Wednesday, August 13, 2008

Market forces

Abell Smith gives us a good laugh about the capitalist commitment to market forces.

This is one of my huge pet peeves. Even liberals, progressives, socialists and communists criticize capitalism for its reliance on market forces. But capitalism is not about free markets. By definition, capitalism is about privileging the owners of capital to restrict markets, to make markets not free.

The fundamental concept of capitalism is not "whatever happens in a free market is good by definition." It can't be, because a free market is a market where large-scale socially constructed coercion doesn't exist. But coercion does exist, and it can't be arbitrarily hand-waved away except as a purely theoretical concept.

The fundamental idea of capitalism is rather clever (and an improvement, I think, on previous political systems, especially feudalism): power, i.e. the privilege of restricting markets, should itself be allocated using market forces. However, it suffers from the flaw that those allotted power have the power to restrict the markets that allocate power. They will inevitably allocate power to those of their own social class, i.e. people like them, in typically superficial ways.

All political systems relevant to present-day reality will be coercive in some sense. Coercion itself is not bad: the only way to believably bind myself to a promise is to make that promise in a social context that will coerce me to keep it. Otherwise, I have the temptation to betray that promise later for my own individual benefit.

It may be possible to create conditions where it would be psychologically impossible to break a promise, even without coercion, but that day is far in the future. The next step is not to abolish coercion, but to ensure that coercion is employed to humanistically to enforce a higher-level rationality in our social constructions, i.e. that coercion is employed for the benefit of human beings, not to reify and privilege some abstract ideal.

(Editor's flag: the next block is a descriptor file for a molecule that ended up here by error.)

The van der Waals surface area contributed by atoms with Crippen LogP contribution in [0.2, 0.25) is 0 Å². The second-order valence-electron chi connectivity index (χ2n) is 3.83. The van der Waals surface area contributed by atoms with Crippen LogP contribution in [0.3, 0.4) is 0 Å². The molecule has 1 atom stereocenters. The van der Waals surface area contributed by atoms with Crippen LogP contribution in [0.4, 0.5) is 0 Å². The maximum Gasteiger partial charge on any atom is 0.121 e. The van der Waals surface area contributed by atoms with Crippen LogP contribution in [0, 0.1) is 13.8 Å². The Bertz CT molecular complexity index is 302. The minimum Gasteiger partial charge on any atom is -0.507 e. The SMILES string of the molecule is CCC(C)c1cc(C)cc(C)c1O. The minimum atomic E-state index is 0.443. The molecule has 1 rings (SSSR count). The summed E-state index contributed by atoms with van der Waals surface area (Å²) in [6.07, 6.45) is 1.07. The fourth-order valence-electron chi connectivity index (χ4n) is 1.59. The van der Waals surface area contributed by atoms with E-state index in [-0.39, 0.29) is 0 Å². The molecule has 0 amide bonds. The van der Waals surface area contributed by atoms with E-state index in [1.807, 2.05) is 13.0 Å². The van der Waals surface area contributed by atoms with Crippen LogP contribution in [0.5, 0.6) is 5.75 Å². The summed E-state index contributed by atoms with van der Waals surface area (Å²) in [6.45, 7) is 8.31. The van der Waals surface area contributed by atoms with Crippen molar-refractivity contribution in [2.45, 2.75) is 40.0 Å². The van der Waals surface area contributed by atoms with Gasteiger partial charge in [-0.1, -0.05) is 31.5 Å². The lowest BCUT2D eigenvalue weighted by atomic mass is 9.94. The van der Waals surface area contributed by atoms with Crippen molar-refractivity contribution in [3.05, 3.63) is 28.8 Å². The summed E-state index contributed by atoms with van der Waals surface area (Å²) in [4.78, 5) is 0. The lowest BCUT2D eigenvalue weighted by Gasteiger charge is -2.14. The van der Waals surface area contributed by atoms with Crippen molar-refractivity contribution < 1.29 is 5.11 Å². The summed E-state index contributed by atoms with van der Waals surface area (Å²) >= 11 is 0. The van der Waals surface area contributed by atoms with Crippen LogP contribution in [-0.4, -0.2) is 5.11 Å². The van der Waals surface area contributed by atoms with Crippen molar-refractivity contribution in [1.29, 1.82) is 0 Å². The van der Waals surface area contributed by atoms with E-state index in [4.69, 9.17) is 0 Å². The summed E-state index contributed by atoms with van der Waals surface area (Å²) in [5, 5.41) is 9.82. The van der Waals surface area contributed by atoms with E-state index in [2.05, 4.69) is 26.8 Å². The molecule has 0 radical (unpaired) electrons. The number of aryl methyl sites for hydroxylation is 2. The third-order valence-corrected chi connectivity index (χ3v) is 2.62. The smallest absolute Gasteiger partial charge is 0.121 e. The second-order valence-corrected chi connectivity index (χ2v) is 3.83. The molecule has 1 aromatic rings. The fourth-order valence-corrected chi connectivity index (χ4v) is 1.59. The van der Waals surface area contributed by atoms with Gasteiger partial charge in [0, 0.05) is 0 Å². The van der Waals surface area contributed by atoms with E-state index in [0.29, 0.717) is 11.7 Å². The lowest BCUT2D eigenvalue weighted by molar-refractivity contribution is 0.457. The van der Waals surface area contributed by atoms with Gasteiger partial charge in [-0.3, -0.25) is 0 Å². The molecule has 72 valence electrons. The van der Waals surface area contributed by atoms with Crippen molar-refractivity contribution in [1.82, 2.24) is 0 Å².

[lakercat9 notes correctly in comments that the following is an overstatement in the original. I've amended it to be more precise.]

Capitalism The free-market argument for capitalism — the argument that capitalism is good because it employs free markets — is essentially idealist, in the philosophical sense. Capitalism calls an idea — the idea of the "free" market — the highest good, independently of the benefit of human beings. If someone suffers because of the "free" market, well, their suffering is all part of the greater good, because the "free" market is the greatest good, by definition.

Not only is capitalism the free-market argument idealist instead of humanist, it's also bullshit, because there is no such thing as a free market. Even if it were the case that the free market was the highest good, we cannot relate that ideal directly to human institutions.

Capitalism The free-market argument is not just bullshit, it's doubly bullshit. The best we could do is relate the outcome of human institutions and social constructions to what we would expect if a truly free market were operative. But if you do the math, you quickly see that a truly free market — a market where coercion is completely absent — resembles communism much more closely than it resembles capitalism.

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